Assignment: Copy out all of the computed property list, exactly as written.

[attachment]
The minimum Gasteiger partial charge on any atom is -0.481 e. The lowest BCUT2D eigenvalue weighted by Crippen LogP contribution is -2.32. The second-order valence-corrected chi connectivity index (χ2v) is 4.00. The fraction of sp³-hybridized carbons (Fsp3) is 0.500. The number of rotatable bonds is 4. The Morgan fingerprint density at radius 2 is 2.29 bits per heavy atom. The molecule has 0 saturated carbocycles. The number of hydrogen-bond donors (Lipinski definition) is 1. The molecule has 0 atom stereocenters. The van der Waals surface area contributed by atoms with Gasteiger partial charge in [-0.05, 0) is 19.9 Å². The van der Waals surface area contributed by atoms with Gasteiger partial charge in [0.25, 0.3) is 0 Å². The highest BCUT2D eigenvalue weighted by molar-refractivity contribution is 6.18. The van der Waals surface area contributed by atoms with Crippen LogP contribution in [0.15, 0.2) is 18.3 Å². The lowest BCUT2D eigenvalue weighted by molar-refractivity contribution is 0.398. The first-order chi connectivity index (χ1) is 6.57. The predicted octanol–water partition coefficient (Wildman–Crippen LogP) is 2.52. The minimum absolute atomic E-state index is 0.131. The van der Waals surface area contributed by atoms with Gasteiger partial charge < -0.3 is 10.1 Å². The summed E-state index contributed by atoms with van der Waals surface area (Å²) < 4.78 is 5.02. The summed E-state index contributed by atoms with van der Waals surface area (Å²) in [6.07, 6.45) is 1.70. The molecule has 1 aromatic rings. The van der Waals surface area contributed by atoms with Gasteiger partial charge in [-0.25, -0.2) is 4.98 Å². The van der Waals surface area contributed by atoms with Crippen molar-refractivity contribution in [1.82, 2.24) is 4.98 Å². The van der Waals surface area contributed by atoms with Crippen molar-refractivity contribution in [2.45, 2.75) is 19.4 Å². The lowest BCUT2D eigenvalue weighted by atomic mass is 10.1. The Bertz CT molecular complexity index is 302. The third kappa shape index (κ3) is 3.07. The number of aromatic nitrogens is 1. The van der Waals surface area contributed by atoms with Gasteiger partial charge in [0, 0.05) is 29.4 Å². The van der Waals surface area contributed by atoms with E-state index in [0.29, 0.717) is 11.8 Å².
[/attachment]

The minimum Gasteiger partial charge on any atom is -0.481 e. The lowest BCUT2D eigenvalue weighted by Crippen LogP contribution is -2.32. The second-order valence-corrected chi connectivity index (χ2v) is 4.00. The fraction of sp³-hybridized carbons (Fsp3) is 0.500. The number of rotatable bonds is 4. The Morgan fingerprint density at radius 2 is 2.29 bits per heavy atom. The molecule has 0 saturated carbocycles. The number of hydrogen-bond donors (Lipinski definition) is 1. The molecule has 0 atom stereocenters. The van der Waals surface area contributed by atoms with Gasteiger partial charge in [-0.05, 0) is 19.9 Å². The van der Waals surface area contributed by atoms with Gasteiger partial charge in [0.25, 0.3) is 0 Å². The highest BCUT2D eigenvalue weighted by molar-refractivity contribution is 6.18. The van der Waals surface area contributed by atoms with Crippen LogP contribution in [0.15, 0.2) is 18.3 Å². The lowest BCUT2D eigenvalue weighted by molar-refractivity contribution is 0.398. The first-order chi connectivity index (χ1) is 6.57. The predicted octanol–water partition coefficient (Wildman–Crippen LogP) is 2.52. The minimum absolute atomic E-state index is 0.131. The van der Waals surface area contributed by atoms with Gasteiger partial charge < -0.3 is 10.1 Å². The summed E-state index contributed by atoms with van der Waals surface area (Å²) < 4.78 is 5.02. The summed E-state index contributed by atoms with van der Waals surface area (Å²) in [6.07, 6.45) is 1.70. The molecule has 1 aromatic rings. The van der Waals surface area contributed by atoms with Gasteiger partial charge in [-0.25, -0.2) is 4.98 Å². The van der Waals surface area contributed by atoms with Crippen molar-refractivity contribution in [1.82, 2.24) is 4.98 Å². The van der Waals surface area contributed by atoms with Crippen molar-refractivity contribution in [2.45, 2.75) is 19.4 Å². The lowest BCUT2D eigenvalue weighted by atomic mass is 10.1. The Bertz CT molecular complexity index is 302. The third kappa shape index (κ3) is 3.07. The number of aromatic nitrogens is 1. The van der Waals surface area contributed by atoms with Gasteiger partial charge in [0, 0.05) is 29.4 Å². The van der Waals surface area contributed by atoms with E-state index in [0.29, 0.717) is 11.8 Å².